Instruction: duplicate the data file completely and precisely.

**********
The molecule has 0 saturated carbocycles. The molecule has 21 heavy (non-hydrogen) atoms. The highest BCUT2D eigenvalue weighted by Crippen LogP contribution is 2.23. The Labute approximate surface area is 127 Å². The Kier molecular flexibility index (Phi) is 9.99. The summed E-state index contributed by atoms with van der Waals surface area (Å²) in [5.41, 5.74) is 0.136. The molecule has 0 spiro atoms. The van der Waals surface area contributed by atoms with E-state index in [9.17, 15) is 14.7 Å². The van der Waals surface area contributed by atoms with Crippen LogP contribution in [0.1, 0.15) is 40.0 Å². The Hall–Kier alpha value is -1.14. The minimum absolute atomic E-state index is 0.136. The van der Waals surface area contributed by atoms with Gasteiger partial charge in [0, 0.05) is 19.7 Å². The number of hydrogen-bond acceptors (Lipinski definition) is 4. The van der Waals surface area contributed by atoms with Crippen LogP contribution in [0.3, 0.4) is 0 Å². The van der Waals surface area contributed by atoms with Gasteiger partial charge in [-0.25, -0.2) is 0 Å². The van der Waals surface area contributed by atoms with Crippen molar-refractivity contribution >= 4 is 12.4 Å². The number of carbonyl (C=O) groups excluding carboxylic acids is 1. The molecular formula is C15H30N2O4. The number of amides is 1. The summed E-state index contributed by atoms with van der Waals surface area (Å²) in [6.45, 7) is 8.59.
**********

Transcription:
The molecule has 0 saturated carbocycles. The molecule has 21 heavy (non-hydrogen) atoms. The highest BCUT2D eigenvalue weighted by Crippen LogP contribution is 2.23. The Labute approximate surface area is 127 Å². The Kier molecular flexibility index (Phi) is 9.99. The summed E-state index contributed by atoms with van der Waals surface area (Å²) in [5.41, 5.74) is 0.136. The molecule has 0 spiro atoms. The van der Waals surface area contributed by atoms with E-state index in [9.17, 15) is 14.7 Å². The van der Waals surface area contributed by atoms with Crippen LogP contribution in [0.1, 0.15) is 40.0 Å². The Hall–Kier alpha value is -1.14. The minimum absolute atomic E-state index is 0.136. The van der Waals surface area contributed by atoms with Gasteiger partial charge in [0, 0.05) is 19.7 Å². The number of hydrogen-bond acceptors (Lipinski definition) is 4. The van der Waals surface area contributed by atoms with Crippen LogP contribution in [0.3, 0.4) is 0 Å². The van der Waals surface area contributed by atoms with Gasteiger partial charge in [-0.25, -0.2) is 0 Å². The van der Waals surface area contributed by atoms with Crippen molar-refractivity contribution >= 4 is 12.4 Å². The number of carbonyl (C=O) groups excluding carboxylic acids is 1. The molecular formula is C15H30N2O4. The number of amides is 1. The summed E-state index contributed by atoms with van der Waals surface area (Å²) in [6.45, 7) is 8.59.